Find all $3$ by $3$ magic square matrices $M$ such that $M^2$ is also a magic matrix

A magic square matrix $M$ is a square matrix with real entries such that the sum of the entries in each column, each row, and each main diagonal is the same.

The problem is to characterize all 3x3 magic square matrices $M$ such that $M^2$ is also a magic square matrix.

Supposedly, there is an elegant way to do this besides writing out variables and bashing out the multiplication, but I haven't yet found such a solution.

• I am not sure if it will work but maybe if you check if there is a relation between magic matrices and their eigenvalue decomposition and that way you could easily find your solution – Ziad Fakhoury Apr 8 '17 at 18:37

First we look at the properties of the matrix and its eigenvalues. Now since the matrix $M$ has rows that add up to the same number, lets say $s$, then we know that $$\begin{pmatrix} 1\\1\\1 \end{pmatrix}$$ is an eigenvector with eigenvalue $s$.
If we take the transpose of the matrix $M^T$ we can then apply the same principle and find that $s$ is a repeated eigenvalue.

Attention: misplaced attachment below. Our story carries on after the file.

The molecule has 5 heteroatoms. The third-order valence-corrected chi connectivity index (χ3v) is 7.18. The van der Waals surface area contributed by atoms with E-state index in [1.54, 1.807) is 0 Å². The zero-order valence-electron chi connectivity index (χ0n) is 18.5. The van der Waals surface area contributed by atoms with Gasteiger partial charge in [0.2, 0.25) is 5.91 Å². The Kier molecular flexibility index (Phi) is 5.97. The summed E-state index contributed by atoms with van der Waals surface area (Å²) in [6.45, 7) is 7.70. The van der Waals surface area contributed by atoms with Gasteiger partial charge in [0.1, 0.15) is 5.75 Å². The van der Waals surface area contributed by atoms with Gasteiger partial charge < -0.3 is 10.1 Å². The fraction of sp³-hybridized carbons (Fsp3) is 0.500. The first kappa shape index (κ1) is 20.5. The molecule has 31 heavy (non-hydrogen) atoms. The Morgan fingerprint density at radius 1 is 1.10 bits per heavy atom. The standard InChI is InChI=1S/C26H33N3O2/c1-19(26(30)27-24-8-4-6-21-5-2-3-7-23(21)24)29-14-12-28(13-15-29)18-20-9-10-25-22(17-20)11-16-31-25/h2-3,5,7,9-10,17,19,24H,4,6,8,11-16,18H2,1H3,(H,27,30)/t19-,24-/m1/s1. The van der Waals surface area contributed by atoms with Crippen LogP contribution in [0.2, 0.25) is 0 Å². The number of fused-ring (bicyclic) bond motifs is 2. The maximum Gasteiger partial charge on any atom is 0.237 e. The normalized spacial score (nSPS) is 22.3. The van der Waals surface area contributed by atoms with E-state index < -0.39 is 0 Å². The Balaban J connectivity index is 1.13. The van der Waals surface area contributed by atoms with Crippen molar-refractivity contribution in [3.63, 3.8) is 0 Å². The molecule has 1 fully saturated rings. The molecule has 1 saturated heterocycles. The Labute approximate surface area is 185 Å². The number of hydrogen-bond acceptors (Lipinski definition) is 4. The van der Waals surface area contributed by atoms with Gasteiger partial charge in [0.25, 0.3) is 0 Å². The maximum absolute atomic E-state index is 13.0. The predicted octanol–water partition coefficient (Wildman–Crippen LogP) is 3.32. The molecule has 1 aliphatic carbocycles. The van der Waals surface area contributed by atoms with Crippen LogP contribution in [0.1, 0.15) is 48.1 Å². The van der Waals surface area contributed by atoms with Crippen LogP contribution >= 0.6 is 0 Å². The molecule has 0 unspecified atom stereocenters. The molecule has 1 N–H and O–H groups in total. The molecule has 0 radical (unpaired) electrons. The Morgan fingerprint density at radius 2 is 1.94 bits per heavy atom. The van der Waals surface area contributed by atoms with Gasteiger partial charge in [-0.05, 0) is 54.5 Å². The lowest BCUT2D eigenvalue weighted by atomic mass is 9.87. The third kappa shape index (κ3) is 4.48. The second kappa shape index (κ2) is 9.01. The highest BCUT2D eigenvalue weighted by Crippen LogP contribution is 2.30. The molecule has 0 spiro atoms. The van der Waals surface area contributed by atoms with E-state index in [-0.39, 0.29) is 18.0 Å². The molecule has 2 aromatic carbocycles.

Now for the third eigenvalue we notice that the sum of the trace is equal to the sum of the eigenvalues. However we know the sum of the trace to be $s$ so doing this would mean that we get the thrid eigenvalue to be $-s$.
Now by eigenvalue decomposition we know that $M^2 = S\Lambda^2S^{-1}$ and if it were magic its sums, $s_2$ its eigenvalues would be $s_2$ repeated twice and $-s_2$. However, notice how $\Lambda^2$ will have only positive entries. Therefore there does not exist a magic square $M$ such that $M^2$ is also magic.
• If all eigenvalues of $M$ are identical, then both $M$ and $M^2$ are magic. While I think that your proof can be modified to work, as it stands it is wrong. – user1551 Apr 8 '17 at 19:09